ACPId fails to show in the logs (/var/log/acpid) the transfer phase from AC to battery mode, and vice versa. When on AC, It says nothing. When on Bat, it prints once around every 10 minutes or so a notice about using battery mode, or that the battery is being discharged. However, on /proc/acpi/battery/CMB*/state I can see when the battery is being charged and discharged. Weird.

Software Suspend 2 has just been patched on a 2.6.11.11 kernel (I was not able to boot the 2.6.12.2 at the moment, but I will devote time for it in the near future), and is being tested as we speak. So far, it has worked remarkably well, joined with the Fbsplash, it shows a nice animation during boot time. One thing, though, which is related to Orinoco_pci module – If the Orinoco driver has no wireless network accessible, it will hang during the power-restore session, fill my logs with the comment "hermes @ MEM 0xcfc74000: Error -16 issuing command." and will not be able to function, on most cases until I hibernate/resume the computer. Even then, not always will it work. It drove me nuts, as it both abused my CPU and thus battery during battery usage, and it required I find some alternate solution. Finally I have a method of adding PCMCIA wireless card, using NDISwrapper to activate it, and removing the orinoco related modules.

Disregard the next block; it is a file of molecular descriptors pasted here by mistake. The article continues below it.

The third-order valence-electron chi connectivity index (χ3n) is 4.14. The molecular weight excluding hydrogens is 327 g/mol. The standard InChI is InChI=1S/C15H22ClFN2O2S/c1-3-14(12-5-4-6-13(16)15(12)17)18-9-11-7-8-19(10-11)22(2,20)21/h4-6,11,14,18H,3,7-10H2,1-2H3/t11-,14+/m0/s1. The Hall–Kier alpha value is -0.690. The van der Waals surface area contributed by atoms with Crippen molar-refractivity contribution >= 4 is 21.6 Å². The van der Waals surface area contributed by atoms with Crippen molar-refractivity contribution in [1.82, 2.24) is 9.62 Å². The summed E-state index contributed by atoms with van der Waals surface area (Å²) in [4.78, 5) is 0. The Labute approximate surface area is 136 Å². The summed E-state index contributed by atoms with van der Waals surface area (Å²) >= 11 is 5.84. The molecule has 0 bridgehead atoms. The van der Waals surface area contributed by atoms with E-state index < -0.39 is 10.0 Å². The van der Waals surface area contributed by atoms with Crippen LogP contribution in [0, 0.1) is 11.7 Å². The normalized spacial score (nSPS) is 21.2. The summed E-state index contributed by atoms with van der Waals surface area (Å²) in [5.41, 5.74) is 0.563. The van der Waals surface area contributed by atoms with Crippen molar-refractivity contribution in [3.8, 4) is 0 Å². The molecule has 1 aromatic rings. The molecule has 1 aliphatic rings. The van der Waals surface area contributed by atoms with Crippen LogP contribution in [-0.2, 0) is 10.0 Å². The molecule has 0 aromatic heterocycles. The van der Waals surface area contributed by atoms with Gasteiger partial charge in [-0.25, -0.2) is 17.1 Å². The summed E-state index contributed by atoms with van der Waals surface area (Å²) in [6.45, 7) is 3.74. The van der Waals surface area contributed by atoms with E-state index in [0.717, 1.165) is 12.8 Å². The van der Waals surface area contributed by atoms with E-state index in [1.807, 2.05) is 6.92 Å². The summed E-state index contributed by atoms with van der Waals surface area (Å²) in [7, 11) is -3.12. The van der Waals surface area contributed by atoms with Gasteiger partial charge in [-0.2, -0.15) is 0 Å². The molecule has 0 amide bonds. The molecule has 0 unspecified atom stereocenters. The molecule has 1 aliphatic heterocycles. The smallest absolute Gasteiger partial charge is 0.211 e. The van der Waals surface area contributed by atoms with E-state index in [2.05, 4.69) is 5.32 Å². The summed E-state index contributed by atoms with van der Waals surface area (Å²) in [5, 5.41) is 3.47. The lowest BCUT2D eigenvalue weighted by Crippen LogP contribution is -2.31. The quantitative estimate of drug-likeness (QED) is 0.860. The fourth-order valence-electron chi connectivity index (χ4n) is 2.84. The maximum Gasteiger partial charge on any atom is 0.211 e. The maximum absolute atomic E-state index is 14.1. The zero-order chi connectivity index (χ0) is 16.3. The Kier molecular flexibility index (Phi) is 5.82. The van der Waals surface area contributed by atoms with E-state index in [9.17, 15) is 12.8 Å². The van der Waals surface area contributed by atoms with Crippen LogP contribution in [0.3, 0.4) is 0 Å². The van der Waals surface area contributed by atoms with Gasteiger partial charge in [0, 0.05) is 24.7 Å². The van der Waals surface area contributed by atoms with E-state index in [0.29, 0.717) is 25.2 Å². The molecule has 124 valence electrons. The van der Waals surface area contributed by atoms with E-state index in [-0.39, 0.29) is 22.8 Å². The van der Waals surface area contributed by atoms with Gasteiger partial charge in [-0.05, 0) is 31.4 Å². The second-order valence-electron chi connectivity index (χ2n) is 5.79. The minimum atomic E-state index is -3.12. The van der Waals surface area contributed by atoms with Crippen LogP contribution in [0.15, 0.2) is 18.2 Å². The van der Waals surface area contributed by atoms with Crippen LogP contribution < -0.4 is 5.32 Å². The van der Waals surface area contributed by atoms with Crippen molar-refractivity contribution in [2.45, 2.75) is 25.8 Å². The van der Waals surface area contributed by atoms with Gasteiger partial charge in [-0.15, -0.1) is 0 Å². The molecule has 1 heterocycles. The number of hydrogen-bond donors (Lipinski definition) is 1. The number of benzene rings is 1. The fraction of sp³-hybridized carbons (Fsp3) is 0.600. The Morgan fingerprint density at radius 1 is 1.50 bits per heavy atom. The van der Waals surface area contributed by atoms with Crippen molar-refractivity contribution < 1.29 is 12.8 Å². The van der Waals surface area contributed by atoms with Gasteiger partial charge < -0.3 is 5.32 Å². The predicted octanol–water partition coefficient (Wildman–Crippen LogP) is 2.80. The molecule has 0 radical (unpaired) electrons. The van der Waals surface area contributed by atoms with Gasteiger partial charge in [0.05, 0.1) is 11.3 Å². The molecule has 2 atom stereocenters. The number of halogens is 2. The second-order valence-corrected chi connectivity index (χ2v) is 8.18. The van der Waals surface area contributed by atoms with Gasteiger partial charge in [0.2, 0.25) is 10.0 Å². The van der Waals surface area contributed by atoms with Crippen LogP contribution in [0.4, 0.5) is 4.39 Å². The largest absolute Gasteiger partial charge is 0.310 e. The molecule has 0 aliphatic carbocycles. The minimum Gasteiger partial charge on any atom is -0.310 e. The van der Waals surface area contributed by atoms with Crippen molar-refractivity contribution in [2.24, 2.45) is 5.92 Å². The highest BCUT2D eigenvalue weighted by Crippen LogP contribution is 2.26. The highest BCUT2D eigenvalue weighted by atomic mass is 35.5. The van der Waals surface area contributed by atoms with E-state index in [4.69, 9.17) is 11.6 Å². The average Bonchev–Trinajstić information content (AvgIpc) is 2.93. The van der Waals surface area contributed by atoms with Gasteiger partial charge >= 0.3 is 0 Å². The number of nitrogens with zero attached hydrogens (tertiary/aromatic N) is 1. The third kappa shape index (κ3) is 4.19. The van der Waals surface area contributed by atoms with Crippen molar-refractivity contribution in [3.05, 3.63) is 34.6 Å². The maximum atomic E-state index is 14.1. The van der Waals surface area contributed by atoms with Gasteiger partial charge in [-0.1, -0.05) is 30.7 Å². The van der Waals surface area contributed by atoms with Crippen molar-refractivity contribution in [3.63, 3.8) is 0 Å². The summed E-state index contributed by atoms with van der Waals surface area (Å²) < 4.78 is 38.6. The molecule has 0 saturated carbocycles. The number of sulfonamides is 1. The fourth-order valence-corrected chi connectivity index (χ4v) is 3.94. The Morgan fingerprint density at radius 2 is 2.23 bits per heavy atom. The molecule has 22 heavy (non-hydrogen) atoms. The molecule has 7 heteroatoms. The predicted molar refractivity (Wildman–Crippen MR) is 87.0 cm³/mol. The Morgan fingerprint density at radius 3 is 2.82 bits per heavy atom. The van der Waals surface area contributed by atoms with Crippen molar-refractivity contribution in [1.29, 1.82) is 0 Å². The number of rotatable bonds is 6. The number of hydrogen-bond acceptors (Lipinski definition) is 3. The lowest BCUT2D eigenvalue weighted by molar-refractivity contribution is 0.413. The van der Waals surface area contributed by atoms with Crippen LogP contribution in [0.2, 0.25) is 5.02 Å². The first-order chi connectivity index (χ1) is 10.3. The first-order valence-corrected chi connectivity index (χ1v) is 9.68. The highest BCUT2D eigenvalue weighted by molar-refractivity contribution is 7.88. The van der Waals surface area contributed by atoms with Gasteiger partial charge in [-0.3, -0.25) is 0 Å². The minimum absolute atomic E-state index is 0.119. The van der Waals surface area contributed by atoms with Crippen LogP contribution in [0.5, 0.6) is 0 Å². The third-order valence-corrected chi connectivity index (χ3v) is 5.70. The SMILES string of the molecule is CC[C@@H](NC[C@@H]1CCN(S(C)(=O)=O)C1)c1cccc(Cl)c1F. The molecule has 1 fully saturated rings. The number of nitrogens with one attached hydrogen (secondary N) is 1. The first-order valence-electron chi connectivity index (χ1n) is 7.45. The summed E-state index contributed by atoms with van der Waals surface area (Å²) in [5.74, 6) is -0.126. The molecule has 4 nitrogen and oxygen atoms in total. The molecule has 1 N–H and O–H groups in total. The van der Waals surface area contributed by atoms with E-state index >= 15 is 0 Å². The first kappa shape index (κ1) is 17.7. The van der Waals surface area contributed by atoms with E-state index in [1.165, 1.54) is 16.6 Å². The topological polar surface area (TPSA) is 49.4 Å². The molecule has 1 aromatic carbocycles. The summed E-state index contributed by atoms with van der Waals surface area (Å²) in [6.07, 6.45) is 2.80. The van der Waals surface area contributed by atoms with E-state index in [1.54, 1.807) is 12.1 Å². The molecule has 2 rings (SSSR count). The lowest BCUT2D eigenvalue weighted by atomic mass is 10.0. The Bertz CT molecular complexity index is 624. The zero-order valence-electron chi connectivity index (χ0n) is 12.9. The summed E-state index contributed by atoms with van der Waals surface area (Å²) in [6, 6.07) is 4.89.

Linux – Debian which was based on Knoppix, and was vastly tweaked since. Unstable, and up-to-date. My own custom kernel, and up until now, using vanilla kernel with the swsusp2 patch. Nothing fancy.

First message

Tuesday, July 19th, 2005